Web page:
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October 19, 2005
Scaling Community Investment: Report Addresses Growth in Community Development Finance
    by William Baue

An Aspen Institute report serves as the basis of a series of conferences at regional federal reserve banks on how to best scale up community investment.

The Federal Reserve Bank of Boston is hosting a conference on the intersection of socially responsible investing (SRI) and community investment (CI) entitled Achieving Sustainability, Scale, and Impact in Community Development Finance on November 3-4, 2005. The impetus for the conference, the second in a series of seven to be held at federal reserve banks nationwide over the next two years, is a December 2004 report issued by the Aspen Institute Economic Opportunities Program (EOP).

The report, entitled New Pathways to Scale for Community Development Finance, identifies scaling up strategies as well as risks for community development financial institutions (CDFIs) through ten case studies of organizations that expanded operations. The case studies include organizations in the CI field such as ACCIÓN, Self-Help, and the Reinvestment Fund, as well as more mainstream for-profit models, such as 7-Eleven (ticker: SE), Dell (DELL), and VISA. The focus is not on replicating exact tactics, but rather on applying lessons to the idiosyncrasies of CI.

"Private sector actors tend to talk about 'scale' as in 'economies of'--i.e., presuming a cost model in which variable costs decline as production increases," state report lead authors Kristin Moy, EOP's director, and Greg Ratliff, an Aspen Institute senior fellow. "However, for the CDFI industry, reaching scale typically refers to delivering product(s) to a large audience, delivering more products, or increasing assets or loan volumes."

"Ultimately, the notion of scale for CDFIs must include expanded volume, reach, increased efficiency resulting in sustainability, and deepened social impact," they continue.

The report notes that the current CDFI system is inadequate for reaching the scale necessary to positively impact the majority of low-income communities nationwide, as it does not include three critical components: standardization, infrastructure, and deliberate roll-out.

"The CDFI industry has many best practices but far fewer generally accepted standards, protocols, methodologies, or technology applications that allow for large-scale and deliberate roll-out," the report states.

As the researchers looked more in-depth, they realized they needed to study scaling up for CDFIs on the product, organization, and industry levels. Examining the industry level yielded the most significant findings. The researchers proposed three industry structure models. The first describes traditional corporate-customer relations. The second encapsulates smaller industry players and intermediaries interacting with customers. The third corresponds closest to CI, where the relationships with funders and regulators may currently player a more significant role than those with customers.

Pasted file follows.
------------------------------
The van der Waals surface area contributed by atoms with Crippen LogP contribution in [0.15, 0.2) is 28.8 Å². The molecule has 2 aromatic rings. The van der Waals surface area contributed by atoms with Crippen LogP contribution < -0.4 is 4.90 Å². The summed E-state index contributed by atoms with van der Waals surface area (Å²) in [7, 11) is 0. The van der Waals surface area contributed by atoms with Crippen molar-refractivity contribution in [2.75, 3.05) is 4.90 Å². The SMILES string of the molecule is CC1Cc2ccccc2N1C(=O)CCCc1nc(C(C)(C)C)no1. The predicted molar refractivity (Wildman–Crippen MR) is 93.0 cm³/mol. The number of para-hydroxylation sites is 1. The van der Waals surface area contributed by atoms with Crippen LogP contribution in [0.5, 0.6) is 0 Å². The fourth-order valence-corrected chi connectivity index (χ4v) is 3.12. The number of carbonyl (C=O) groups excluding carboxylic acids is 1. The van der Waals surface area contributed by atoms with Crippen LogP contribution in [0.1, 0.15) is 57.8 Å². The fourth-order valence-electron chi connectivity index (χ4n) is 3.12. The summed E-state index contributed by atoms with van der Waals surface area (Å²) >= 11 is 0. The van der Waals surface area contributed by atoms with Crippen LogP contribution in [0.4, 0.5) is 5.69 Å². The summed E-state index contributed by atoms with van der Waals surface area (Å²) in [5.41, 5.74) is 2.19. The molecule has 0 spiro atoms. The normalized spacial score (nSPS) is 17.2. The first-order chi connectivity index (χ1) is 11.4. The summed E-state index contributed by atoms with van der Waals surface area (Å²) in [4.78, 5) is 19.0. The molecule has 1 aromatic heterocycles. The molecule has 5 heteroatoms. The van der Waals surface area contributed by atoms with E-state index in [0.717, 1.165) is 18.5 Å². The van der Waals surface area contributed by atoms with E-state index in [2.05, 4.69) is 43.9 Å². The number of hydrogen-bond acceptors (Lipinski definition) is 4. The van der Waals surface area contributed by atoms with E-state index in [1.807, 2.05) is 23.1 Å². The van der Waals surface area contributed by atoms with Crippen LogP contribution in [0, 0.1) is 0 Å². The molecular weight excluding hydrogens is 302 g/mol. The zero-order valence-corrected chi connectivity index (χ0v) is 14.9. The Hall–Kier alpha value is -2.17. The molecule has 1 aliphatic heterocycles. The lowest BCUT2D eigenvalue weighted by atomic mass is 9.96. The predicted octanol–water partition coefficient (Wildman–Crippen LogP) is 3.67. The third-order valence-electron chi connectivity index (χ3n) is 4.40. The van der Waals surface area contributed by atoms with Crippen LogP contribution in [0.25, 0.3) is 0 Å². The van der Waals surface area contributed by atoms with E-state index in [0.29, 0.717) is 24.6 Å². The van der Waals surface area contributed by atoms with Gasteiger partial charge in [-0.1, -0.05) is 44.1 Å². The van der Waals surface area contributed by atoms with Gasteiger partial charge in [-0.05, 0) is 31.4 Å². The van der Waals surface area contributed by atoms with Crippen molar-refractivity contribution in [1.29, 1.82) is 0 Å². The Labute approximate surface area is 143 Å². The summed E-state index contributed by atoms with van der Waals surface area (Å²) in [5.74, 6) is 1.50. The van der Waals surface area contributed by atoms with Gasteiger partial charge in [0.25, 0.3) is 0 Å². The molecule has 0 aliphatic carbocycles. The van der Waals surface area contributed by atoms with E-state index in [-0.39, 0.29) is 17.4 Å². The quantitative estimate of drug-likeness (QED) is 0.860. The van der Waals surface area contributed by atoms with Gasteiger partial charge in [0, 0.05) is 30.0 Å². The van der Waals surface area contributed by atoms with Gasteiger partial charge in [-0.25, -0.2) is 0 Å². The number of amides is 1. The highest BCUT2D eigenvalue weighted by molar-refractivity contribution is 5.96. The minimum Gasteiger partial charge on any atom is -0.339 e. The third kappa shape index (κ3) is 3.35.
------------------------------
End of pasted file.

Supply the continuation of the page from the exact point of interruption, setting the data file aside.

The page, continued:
"The most remarkable hypothesis to come out of this industry model is that there is a disconnect between members of the CDFI industry and customers when subsidy becomes an important component of successful product delivery," the report states. "Rather than having a direct relationship as in the other two structures, it appears that the role of subsidy disrupts the customer interface focusing attention on investors/funders and the regulatory process."

"Because the target market consists of a mostly low-income population that cannot fully afford the goods and services provided, the CDFI is forced to look elsewhere to cover its operating expenses and support continued delivery of its products," it continues.

The researchers extrapolate 11 lessons from the three models (product-level, organization-level, and industry-level) for achieving scale. For example, they recommend significant investment in infrastructure and technologies as well as entering into strategic partnerships with aligned organizations.

The report ends with five conclusions, including the fact that "growth is perilous" and the exhortation to remember the mission of community investment, which is to positively impact low-income communities.

"The relationship between scale and impact is still not clearly understood," the report authors write. "On the one hand, scale may be only one way to reach impact."

"On the other hand, by concentrating primarily on scale and how to achieve it, we run the risk of losing the focus on increasing impact on underserved people and communities," they conclude.

The report is intended to serve as a point of departure for the conferences, which will consider ways the SRI and CI communities can interface in mutually beneficial ways. Leaders of these fields will speak at the Boston conference to represent their communities. SRI leaders include Domini Social Investments founding CEO Amy Domini, Social Investment Forum (SIF) President and SRI Director for Walden Asset Management Tim Smith, and Calvert CI Industry and Markets Director Elizabeth Glenshaw. CI leaders include New Hampshire Community Loan Fund (NHCLF) President Juliana Eades, Community Reinvestment Fund (CRF) President and CEO Frank Altman, and Coastal Enterprises, Inc. (CEI) President Ron Phillips.


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